Candy doesn’t have much hope at the start of the story, but when he meets Lennie and George and finds out what they are planning, he suddenly sees how his future could be different. He knows that he is employed on the ranch because he lost his hand there, but he is afraid that eventually he will be canned.
The American Dream The American Dream is written into the Declaration of Independence: “life, liberty, and the pursuit of happiness.” Lennie and George’s dream of owning a farm and living off the “fatta the lan” symbolizes this dream.
Of Mice and Man shows that for poor migrant workers during the Depression, the American Dream became an illusion and a trap.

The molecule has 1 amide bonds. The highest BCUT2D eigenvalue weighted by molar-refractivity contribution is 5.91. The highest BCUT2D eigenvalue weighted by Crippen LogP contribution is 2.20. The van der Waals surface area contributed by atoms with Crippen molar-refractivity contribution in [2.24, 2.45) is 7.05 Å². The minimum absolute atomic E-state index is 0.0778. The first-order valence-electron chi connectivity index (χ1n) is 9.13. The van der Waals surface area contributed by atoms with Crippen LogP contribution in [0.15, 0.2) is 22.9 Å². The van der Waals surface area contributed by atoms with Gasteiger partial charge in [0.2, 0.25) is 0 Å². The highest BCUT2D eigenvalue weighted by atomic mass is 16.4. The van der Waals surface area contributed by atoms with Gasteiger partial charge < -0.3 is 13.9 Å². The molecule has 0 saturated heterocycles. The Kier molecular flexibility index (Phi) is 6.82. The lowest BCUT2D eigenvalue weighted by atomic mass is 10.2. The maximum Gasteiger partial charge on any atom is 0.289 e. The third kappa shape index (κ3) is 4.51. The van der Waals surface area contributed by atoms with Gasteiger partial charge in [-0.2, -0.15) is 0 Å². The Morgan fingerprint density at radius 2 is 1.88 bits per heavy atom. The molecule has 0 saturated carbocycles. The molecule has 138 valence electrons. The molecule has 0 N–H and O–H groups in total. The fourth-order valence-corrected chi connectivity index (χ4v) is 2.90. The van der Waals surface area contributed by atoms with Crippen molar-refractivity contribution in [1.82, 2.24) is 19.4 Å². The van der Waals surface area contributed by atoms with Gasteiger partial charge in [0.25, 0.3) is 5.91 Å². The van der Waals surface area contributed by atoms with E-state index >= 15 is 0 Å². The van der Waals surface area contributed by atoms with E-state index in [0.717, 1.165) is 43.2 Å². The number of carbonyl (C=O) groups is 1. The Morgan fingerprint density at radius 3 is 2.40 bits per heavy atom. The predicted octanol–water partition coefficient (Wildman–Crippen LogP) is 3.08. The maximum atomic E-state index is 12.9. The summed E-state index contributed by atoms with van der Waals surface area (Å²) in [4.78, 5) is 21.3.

Lennie's way of thinking in the situation of killing Curly's wife is similar to a ten or eleven-year-old trying to shut their cousins up when they have made them cry for some reason, he just does not want to get caught and get in trouble.
Importance of Dreams in Of Mice and Men Many people have dreams in Of Mice and Men but I intend to discuss the dreams of Lennie, Candy and Curley’s wife.
George and Lennie never achieve their dream, but the dream holds their remarkable friendship together.
Their dream is real because it’s real in their imaginations.
Crooks, bitter as he is, allows himself the pleasant fantasy of hoeing a patch of garden on Lennie’s farm one day, and Candy latches on desperately to George’s vision of owning a couple of acres.
Before the action of the story begins, circumstances have robbed most of the characters of these wishes.
He also remembers that he used to pet rabbits when he lived with his Aunt Clara.
As George and Lennie travel around they tell each other their dream as a way of coping with the loneliness of being migrant workers in America in the 1930s.